“That’s not for today’s discussion,” the Democrat said, but added, “it’s not just about politicians. We worry about this every day for all of our citizens.”
McAuliffe noted that a Virginia state police special agent, a father of three, had been shot to death, on Friday night during a vehicle stop in Richmond,
“I talk about this every single day,” McAuliffe said. “This is a very serious issue.”
Even as the country focused on the wounded lawmakers, a shooting at a UPS facility in San Francisco left four dead, including the assailant.
After news emerged that Scalise had been shot, Giffords issued this statement: “My heart is with my former colleagues, their families & staff, and the US Capitol Police- public servants and heroes today and every day.”
The former congresswoman from Arizona, who was a Republican but now describes herself as a moderate Democrat, underwent a long and intensive rehabilitation after a bullet went through her brain. Six of the victims shot with her died and her assailant, Jared Loughner, was sentenced to life in prison.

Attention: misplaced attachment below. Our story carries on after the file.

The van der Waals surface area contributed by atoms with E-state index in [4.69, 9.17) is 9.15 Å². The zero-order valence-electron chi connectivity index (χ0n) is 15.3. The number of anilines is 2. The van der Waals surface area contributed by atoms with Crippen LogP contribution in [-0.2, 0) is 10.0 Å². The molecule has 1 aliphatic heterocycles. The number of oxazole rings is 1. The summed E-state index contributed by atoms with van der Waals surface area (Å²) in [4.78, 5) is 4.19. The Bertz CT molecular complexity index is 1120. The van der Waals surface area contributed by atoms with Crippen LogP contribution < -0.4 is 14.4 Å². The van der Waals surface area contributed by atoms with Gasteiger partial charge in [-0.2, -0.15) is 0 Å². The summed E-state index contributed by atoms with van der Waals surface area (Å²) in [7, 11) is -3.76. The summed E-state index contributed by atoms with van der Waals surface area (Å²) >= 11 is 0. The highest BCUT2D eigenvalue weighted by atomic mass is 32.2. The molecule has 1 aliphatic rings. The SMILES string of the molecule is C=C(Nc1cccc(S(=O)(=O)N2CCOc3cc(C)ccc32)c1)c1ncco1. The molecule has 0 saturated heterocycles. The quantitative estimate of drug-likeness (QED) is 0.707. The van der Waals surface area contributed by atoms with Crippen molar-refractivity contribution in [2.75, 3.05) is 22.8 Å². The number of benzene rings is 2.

On MSNBC, Giffords' husband, with whom she founded the non-profit Americans for Responsible Solutions, said his thoughts immediately went to moment he learned his wife had been shot.
“Things like this are an assault on our democracy,” he said. “Unfortunately, it's a dangerous country we live in but there are things we can do to try and make it a safer place.”
He and Giffords have worked for expanding the federal background check system, enacting strong laws against gun trafficking, stiffening penalties for straw purchases and investing in funding for research about the causes and impact of gun violence.
Giffords' former district director, Ron Barber, who was wounded when she was shot and went on to finish her term when she resigned, told CNN that “the level of vitriol and harsh rhetoric has escalated to a point that I’ve seen in my life.”
“We need to say, ‘Tamp down the rhetoric,’” Barber said after Scalise was shot. “Let’s get away from this toxicity that is creating an environment in which someone thinks they can go and take political action by shooting.”